Do you often think about how warmer or colder than average ocean temperatures in one part of the world can influence weather around the globe? Does it boggle your mind?
The video from NOAA's National Ocean Service explains the mechanism behind El Nino and La Nina events.
Normally, trade winds blowing from the east to west push warm surface waters towards Asia, piling it up in the western Pacific.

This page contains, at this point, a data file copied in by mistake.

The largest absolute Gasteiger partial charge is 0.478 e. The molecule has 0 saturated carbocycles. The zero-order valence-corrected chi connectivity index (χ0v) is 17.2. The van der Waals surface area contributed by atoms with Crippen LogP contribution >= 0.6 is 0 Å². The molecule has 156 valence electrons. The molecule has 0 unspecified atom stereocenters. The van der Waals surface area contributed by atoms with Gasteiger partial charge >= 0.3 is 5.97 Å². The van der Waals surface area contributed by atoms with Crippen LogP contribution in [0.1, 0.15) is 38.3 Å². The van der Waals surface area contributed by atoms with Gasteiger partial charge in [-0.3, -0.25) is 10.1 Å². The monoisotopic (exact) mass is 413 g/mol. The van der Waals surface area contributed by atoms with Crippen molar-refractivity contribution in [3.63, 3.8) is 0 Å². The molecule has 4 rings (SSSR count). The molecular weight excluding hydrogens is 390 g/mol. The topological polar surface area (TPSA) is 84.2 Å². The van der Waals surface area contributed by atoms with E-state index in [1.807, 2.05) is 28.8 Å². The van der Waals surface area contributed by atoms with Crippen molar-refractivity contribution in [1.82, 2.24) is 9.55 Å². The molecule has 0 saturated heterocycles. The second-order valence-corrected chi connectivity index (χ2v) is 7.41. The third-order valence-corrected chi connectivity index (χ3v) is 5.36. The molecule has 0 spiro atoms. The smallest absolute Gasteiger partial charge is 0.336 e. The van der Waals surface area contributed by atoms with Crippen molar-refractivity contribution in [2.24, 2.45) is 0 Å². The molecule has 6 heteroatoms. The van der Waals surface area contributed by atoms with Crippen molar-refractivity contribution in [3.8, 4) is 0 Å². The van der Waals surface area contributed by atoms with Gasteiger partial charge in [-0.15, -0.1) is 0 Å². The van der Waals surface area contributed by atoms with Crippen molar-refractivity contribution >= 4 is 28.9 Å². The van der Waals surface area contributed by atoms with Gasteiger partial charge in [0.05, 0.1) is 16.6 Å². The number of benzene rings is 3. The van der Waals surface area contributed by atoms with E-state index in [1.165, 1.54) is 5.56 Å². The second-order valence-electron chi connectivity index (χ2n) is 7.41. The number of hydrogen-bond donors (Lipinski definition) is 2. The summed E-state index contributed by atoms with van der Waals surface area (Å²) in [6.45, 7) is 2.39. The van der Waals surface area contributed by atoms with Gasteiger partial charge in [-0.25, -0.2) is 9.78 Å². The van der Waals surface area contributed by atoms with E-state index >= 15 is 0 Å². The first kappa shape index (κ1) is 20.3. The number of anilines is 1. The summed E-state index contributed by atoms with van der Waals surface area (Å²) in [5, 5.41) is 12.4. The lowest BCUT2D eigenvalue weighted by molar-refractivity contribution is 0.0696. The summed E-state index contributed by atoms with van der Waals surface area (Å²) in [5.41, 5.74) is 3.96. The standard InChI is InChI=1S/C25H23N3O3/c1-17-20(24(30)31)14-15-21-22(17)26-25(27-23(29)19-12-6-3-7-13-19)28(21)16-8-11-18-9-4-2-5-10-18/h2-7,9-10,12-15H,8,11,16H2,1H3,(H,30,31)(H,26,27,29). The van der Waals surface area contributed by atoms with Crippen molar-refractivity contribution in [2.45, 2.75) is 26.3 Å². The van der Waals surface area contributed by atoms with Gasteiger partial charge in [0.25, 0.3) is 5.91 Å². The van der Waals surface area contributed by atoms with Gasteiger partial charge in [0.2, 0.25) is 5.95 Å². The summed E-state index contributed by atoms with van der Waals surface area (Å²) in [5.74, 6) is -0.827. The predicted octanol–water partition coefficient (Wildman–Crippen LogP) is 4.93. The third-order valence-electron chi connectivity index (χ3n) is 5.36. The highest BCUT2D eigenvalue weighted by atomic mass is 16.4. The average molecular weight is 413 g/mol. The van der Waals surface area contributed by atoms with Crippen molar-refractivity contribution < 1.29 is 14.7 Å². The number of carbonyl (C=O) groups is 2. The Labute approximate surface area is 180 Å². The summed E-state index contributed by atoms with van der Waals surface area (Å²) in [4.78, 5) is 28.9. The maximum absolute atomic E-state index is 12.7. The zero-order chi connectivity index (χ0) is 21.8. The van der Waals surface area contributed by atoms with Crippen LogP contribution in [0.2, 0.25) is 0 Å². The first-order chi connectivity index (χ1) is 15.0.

During El Niño years, the trade winds become weaker. The warm surface water then moves eastward and reduces the upwelling of cold water off the coast of South America. The exact opposite happens during La Niña event.
Eventually, these trade winds gain strength and sometimes become even stronger than normal. These strong trade winds then lead to a La Niña event.
Image Credit - NOAA